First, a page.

training

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training

(1) Teaching the details of a subject. With regard to software, training provides instruction for each command and function in an application. Contrast with education.

(2) In communications, the process by which two modems determine the correct protocols and transmission speeds to use.

(3) In voice recognition systems, the recording of the user's voice in order to provide samples and patterns for recognizing that voice.

Training

 

in fruit growing and ornamental horticulture, imparting a certain shape to the crowns of trees. The crowns of fruit trees and shrubs are made light-permeable, sturdy, and compact to ensure high yields and convenience in managing, cultivation, and harvesting (by mechanized means). Crown shapes are classified as high-trunk (taller than 150 cm), average trunk (70–100 cm), low-trunk (50–60 cm), shrub (shorter than 40 cm), and trunkless (berry bushes and, sometimes, plum, cherry, and certain spreading forms). Depending on the arrangement of the branches, the crowns may be free-growing (improved-natural) or artificial.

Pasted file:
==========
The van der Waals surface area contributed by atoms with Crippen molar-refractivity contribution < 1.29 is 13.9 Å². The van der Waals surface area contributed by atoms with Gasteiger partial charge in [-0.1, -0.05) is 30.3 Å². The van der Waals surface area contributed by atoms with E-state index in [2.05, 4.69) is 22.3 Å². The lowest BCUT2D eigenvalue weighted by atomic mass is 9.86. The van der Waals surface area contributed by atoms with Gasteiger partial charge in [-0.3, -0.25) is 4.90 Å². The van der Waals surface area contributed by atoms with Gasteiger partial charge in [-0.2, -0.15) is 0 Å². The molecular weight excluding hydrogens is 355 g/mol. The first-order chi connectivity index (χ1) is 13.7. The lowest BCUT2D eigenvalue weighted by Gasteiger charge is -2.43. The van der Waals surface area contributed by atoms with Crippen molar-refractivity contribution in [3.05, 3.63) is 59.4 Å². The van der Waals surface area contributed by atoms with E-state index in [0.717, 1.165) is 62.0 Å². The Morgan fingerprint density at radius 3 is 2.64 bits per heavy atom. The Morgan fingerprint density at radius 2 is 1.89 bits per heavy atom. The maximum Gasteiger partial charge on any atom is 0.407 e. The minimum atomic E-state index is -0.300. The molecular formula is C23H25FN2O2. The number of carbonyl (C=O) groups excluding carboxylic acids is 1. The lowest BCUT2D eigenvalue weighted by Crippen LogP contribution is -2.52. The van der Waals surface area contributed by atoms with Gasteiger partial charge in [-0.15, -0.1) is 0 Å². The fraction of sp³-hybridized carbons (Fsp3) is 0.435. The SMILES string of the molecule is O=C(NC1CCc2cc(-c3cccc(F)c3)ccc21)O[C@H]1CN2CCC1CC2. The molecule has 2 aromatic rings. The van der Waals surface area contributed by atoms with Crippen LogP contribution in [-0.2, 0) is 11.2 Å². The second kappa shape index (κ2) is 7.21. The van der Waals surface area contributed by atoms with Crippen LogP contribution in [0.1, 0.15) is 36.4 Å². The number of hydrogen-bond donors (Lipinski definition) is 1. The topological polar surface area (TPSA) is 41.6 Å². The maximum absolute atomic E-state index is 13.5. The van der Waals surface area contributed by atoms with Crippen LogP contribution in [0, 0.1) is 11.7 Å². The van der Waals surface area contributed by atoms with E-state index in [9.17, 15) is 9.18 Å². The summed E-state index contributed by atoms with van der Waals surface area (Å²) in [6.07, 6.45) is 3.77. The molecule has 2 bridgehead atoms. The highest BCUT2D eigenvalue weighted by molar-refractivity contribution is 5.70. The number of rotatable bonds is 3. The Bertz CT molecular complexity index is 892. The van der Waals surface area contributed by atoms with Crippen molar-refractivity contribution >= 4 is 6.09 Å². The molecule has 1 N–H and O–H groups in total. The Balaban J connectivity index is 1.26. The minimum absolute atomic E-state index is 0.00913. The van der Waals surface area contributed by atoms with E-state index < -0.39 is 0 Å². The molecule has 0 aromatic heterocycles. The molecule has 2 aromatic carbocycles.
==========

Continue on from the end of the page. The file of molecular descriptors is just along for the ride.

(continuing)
Most common in fruit-growing is the free-growing crown, in the formation of which the natural growth of the tree or shrub is only slightly disrupted. Free-growing crowns include the whorled-layered crown whose principal skeletal branches are arranged in whorls of five in two or three layers, and the thinned-layered crown whose skeletal branches are arranged in layers of three, with solitary branches between them. Artificial crown shapes are used in topiary work and in ornamental horticulture. In beautifying city streets trees are usually trained to have a high trunk (up to 2 m) and a spherical crown. In parks trees are often trained in the form of geometric shapes, vases, and animals. Training is usually begun in plant nurseries and completed at the permanent planting site. The principal method of tree training is pruning.

REFERENCES

See references under PRUNING FRUIT AND BERRY PLANTS.

B. P. ANZIN